The English second tier makes good use of the early season midweek to cram in as many matches as possible. Already teams have played nearly twice as many league matches as their Premier League counterparts and around 1/8 of the season is already in the record books.
The division is often more chaotic than the Premier League, boasting four additional sides and six new members each year by way of relegation from the top tier and promotion from the third.
So there is potentially a big gulf in class between the strongest teams in the division, represented by Premier League regulars on a brief excursion to pastures new, such as Newcastle and under resourced over achievers with a recent history of non league football, such as Burton.
However, these financial mismatches often mask a bulk of the division where resources and abilities are broadly similar and the difference between a push for the playoffs or an anxious spring spent looking downwards can be as much down to the vagaries of luck as it is to the careful assembly of talent.
In the tables below, I've simulated the remainder of the season, based largely on a weighted combination of each team's expected goals created and allowed so far in 2016/17 and their expected goals performances from the previous season.
The points won in each iteration is then added to the actual points they've won so far to chart the % likelihood that each team will finish in a particular position in May.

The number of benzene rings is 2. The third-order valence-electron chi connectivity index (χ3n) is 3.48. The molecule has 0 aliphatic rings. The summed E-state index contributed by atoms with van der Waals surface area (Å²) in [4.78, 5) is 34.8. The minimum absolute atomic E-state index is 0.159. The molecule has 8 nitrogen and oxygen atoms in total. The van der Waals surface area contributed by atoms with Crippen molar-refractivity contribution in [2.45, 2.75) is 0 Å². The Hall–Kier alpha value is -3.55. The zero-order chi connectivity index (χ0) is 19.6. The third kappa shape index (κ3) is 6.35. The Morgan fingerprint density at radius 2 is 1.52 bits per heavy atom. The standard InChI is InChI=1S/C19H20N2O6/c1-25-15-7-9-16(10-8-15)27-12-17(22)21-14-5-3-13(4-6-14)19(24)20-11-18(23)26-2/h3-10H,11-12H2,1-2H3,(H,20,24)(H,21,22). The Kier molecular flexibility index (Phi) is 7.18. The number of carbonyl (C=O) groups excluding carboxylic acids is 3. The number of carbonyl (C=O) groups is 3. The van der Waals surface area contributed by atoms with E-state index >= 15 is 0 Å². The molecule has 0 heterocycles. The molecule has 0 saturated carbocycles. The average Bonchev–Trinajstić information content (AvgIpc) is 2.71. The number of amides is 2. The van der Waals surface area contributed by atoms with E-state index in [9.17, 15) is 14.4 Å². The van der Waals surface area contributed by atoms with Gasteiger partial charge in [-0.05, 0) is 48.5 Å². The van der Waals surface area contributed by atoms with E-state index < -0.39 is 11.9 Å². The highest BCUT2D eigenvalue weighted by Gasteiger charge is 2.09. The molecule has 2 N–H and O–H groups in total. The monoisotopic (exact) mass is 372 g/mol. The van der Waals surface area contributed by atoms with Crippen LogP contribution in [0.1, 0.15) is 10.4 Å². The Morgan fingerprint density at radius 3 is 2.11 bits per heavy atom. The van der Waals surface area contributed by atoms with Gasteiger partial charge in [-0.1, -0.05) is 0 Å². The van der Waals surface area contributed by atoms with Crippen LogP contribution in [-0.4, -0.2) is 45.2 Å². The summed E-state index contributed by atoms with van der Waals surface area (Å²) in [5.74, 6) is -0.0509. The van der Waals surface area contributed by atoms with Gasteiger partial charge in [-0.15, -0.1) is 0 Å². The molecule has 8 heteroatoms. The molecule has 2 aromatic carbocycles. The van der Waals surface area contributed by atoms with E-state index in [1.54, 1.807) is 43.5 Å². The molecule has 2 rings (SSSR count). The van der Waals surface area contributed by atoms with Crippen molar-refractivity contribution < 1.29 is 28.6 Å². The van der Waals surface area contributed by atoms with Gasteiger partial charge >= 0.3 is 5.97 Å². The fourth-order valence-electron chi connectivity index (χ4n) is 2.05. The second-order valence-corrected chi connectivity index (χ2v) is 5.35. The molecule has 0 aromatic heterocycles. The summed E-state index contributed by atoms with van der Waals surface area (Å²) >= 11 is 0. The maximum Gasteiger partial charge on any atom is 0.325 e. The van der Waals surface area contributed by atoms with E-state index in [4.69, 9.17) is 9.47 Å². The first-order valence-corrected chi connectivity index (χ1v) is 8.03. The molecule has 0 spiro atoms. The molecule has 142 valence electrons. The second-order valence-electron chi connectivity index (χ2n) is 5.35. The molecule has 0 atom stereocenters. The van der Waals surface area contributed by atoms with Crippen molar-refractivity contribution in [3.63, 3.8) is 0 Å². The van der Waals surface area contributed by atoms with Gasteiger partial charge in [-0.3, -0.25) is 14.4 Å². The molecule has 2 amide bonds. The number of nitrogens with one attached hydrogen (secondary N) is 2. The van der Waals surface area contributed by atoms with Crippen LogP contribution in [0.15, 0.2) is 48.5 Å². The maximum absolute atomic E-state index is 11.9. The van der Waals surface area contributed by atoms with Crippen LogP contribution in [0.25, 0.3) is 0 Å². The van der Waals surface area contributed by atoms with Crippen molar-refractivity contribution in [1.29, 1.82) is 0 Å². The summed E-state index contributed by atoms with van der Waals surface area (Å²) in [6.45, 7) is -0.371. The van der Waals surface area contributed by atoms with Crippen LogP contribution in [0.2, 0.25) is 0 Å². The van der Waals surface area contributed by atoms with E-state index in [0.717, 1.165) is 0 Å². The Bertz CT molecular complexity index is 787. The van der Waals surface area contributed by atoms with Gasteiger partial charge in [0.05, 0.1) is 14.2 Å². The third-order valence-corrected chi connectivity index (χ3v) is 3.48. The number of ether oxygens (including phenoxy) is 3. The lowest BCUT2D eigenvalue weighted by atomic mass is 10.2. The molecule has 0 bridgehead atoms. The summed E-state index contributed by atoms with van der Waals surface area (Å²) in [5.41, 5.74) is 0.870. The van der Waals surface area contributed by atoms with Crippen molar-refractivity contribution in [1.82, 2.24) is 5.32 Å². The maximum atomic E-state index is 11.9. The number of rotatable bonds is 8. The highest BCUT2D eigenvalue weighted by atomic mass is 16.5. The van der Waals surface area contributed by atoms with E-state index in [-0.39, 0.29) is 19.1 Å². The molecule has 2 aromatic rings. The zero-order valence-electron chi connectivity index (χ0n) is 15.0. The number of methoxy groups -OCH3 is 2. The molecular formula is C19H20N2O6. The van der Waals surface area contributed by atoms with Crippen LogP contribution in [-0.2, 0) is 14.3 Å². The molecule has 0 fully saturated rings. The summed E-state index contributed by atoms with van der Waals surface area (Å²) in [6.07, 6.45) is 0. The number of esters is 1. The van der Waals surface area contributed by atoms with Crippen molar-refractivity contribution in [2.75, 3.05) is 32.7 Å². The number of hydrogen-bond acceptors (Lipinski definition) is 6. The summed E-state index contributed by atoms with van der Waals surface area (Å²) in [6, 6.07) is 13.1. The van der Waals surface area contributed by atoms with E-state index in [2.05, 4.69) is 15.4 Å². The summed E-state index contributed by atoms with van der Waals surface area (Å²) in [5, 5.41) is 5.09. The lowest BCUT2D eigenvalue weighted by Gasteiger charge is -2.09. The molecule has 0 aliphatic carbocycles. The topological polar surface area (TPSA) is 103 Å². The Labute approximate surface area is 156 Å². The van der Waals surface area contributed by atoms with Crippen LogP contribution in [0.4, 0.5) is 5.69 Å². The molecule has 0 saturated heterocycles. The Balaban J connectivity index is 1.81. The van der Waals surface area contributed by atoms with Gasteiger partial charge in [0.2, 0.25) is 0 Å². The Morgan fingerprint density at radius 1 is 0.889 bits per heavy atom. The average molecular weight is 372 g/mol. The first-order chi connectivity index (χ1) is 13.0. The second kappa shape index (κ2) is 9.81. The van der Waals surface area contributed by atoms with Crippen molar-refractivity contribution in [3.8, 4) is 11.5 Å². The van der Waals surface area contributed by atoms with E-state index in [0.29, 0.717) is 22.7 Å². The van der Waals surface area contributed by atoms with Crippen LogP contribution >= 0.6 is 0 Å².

Simulated Final League Positions After Seven Games.
The preseason bullishness about the chances of Newcastle returning instantly to the Premier League, not just as a promoted team but as champions, is even more apparent after seven games. they spent the first couple of matches at the foot of the early table, but now have top spot firmly in their sights.
A slow drift in the early market has been reversed and they are a shade of odds on to be crowned champions in May, a sentiment endorsed by the simulations.
Early pacesetters, Huddersfield are most likely to finish in the final playoff spot, but in common with many sides their range of possible finishing positions spans much of the table. Their accumulated chances make them more likely than not to miss any kind of post season shot a promotion.
Wolves are as likely to finish top as they are to finish bottom, although neither outcome is very likely.
Around a third of the sides are probably looking at a bottom half finish as their most likely final resting place, amongst them newly promoted Burton and premier League and European giants of the past, Leeds and Nottingham Forest.
Of the other relegated teams, Norwich are strongly expected to join Newcastle with an immediate return either automatically or via a playoff attempt, while Villa are posting the kind of position spreads that would have been acceptable to their fans in the Premier League, but not in the lower tier.
Tinges of green hint at the prospect of decent seasons for Brighton, Sheffield Wednesday and Bristol City and less so for Rotherham.